Chemical Engineering Science, Vol.71, 552-563, 2012
Effect of fluidizing particle size on electrostatic charge generation and reactor wall fouling in gas-solid fluidized beds
Electrostatic charge generation from particle-particle and particle-wall contacts in gas-solid fluidized beds is virtually unavoidable and generally undesired. Charged particles are known to cause problems including particle agglomeration and particle-reactor wall adhesion. The polymerization industry has been plagued by reactor wall fouling for many years, but the actual mechanism behind this problem is not well understood. The wide particle size distribution present in polyolefin fluidized bed reactors is believed to play an important role. This work studied the effect of particle size of a polyethylene resin received directly from industrial reactors on electrostatic charge generation and reactor wall fouling. The resin was sieved into five different narrowed particle size fractions and fluidized at two different gas velocities; 1.5 and 4 times the minimum fluidization velocity (u(mf)) representing the bubbling and the slugging flow regimes. The fluidization was performed in a 0.1 m carbon steel fluidization column with the charge measurement technique described by Sowinski et al. (2010). In the bubbling flow regime significant particle wall adhesion was found for particles sizes up to 600 mu m, after which very little reactor wall fouling was observed. In the slugging flow regime, there was significant particle wall adhesion for all particle size fractions tested with the exception of the 600-710 mu m range, which at times resulted in significant particle-wall adhesion and in other times none was obtained. Overall, it was found that the smaller particles had a higher charge and resulted in more reactor wall fouling. With the non-sieved resin, the particles that adhered to the column wall were approximately of the same size as the smallest size fraction tested (300-425 mu m). This study found that the measurement of the net charge-to-mass ratio inside a fluidized bed is not an indication of the amount of reactor wall fouling. (C) 2011 Elsevier Ltd. All rights reserved.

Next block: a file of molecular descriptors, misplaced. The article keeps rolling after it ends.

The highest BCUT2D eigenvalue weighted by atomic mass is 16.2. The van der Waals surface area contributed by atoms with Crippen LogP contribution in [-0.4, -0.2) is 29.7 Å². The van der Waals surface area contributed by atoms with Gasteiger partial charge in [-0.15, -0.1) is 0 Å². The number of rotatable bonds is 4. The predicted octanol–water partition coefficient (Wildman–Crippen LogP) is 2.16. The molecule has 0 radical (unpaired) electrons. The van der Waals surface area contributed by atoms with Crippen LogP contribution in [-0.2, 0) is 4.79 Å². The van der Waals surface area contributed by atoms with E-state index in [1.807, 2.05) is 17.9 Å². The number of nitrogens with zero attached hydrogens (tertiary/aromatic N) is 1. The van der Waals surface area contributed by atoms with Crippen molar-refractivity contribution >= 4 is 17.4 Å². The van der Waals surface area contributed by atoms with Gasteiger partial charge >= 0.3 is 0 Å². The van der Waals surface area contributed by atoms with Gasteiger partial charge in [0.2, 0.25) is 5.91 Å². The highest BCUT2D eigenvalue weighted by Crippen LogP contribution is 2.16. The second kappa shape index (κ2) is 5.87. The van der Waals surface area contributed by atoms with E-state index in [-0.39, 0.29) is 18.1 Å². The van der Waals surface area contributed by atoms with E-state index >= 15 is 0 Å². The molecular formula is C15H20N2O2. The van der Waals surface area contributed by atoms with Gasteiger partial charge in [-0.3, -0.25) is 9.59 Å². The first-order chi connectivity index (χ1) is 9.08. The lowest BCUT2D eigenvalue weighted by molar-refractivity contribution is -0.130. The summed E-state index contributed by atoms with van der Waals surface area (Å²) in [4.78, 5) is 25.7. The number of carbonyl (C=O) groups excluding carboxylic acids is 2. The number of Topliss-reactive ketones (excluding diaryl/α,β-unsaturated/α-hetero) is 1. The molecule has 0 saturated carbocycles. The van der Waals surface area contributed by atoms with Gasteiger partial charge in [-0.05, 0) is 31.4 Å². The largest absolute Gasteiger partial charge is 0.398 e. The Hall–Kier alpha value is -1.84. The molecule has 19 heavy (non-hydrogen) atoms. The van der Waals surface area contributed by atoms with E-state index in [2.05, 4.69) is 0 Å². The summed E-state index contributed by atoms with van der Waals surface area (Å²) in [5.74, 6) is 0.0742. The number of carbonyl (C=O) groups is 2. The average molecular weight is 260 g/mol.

Keywords:Gas-solid fluidization;Electrostatics;Particle charging;Fouling;Polymer processing;Powder technology